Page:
What good is a wizard if he can't make the rain go away?
The weather was looking as grim as a goblin and as dark as a Dementor until Harry Potter waved his wand Thursday night, ensuring that the outdoor screening at Cinebarre in Mount Pleasant would be manifested as scheduled.
"The Final Harry Potter Festival" at Cinebarre, also featuring two indoor screenings, was one of several Charleston area parties celebrating the midnight debut of "Harry Potter and the Deathly Hallows: Part 2."
Fans were out in force, some in costume, others just to savor the Butterbeer and other theme foods in the buildup to the movie. Most were taking the end of the immensely popular book and film saga in stride.
Logan McClendon of Mount Pleasant and his companion Amy Allison, a Los Angeles transplant, were among those with the most elaborate and well-thought-out character costumes, the former menacing as a Dementor, the latter fetching as a sorceress.
"In many ways it's all about perception and how it can change people's actions," said Allison, explaining her enduring fascination. "Everything is pitted against Harry Potter, and it's really interesting how the stories reveal how society actually works.
"I was 8 when I read the first book, and now I've read all the books and seen all the movies. I'm really sad that this could be the last one. But Harry Potter lives on."
Amid all the waving of wands, costume contests, face painting and fortune-telling, a gaggle of Cinebarre staffers also were decked out in costume, from wraiths to gypsies to Hogwarts schoolgirls.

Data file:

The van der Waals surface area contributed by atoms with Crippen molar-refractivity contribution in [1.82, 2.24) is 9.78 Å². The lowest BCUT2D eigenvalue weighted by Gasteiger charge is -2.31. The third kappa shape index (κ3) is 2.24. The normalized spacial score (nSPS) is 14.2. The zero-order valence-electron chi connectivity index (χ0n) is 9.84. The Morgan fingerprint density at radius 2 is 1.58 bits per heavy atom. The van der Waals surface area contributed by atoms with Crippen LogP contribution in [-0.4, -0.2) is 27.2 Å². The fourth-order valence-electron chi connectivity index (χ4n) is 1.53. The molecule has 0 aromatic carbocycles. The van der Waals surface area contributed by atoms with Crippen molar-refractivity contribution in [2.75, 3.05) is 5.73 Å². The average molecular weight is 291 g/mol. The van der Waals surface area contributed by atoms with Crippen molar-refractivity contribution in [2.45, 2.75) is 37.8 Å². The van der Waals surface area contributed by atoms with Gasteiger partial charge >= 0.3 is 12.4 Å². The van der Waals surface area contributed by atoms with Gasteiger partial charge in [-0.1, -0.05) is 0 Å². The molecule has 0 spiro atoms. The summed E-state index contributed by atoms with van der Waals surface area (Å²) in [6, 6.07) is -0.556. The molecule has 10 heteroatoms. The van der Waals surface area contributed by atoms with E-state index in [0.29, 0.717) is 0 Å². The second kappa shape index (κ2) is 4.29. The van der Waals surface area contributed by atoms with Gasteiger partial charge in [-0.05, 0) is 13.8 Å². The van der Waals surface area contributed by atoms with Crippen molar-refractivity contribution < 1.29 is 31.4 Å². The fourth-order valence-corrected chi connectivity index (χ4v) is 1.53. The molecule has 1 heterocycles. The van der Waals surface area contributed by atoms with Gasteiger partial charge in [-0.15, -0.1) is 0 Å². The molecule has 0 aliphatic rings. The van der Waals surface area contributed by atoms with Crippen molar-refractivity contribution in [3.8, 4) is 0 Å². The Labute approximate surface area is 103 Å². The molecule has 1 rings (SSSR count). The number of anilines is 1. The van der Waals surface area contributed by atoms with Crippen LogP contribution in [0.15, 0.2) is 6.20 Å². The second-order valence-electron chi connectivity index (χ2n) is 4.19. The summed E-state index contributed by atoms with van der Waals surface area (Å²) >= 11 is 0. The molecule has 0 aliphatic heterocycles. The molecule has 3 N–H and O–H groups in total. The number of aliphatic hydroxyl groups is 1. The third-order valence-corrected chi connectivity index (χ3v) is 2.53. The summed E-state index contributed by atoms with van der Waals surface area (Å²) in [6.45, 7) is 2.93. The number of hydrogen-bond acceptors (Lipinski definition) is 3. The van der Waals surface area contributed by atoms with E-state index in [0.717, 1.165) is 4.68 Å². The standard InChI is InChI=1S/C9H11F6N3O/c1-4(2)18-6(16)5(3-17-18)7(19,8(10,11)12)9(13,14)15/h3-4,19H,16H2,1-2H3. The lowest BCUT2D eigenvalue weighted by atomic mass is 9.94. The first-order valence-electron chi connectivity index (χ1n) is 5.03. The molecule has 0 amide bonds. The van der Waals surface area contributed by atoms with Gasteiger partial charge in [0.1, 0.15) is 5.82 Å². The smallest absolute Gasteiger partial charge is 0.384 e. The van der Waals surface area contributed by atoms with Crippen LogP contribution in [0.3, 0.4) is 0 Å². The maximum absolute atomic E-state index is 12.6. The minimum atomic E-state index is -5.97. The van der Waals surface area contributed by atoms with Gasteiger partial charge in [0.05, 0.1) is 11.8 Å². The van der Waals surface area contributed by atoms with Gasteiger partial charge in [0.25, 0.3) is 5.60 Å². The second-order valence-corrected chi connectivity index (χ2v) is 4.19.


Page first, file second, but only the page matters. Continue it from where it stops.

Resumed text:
Brienna Voss, 17, visiting from Hopkinton, Mass., herself attired as Hogwarts coed, said her imagination had been captured primarily by J.K. Rowling's books.
"Having grown up with them, I was a little sad that this would be the last film of the last book. But we can always re-read the books and watch the films again. It's sad there will be nothing new from now on, but great that this whole community has grown up around it. We can share this with each other and with our children when we are older."
Elsewhere, Tammy Williams of Goose Creek and her daughter Amanda, 20, were eagerly awaiting the raising of the curtain at the Azalea Square Stadium 16 in Summerville.
"My dad found that first 'Harry Potter' book for her before they became popular in the U.S.," Tammy Williams recalled. "She was 9, and she read it three or four times. I wondered why, so I started reading it and got hooked myself. So every year there was a little book party at Barnes & Noble, we were always first in line. "We know what happens in this last movie, of course, but it doesn't matter. Still, I hope Rowling will write a new one."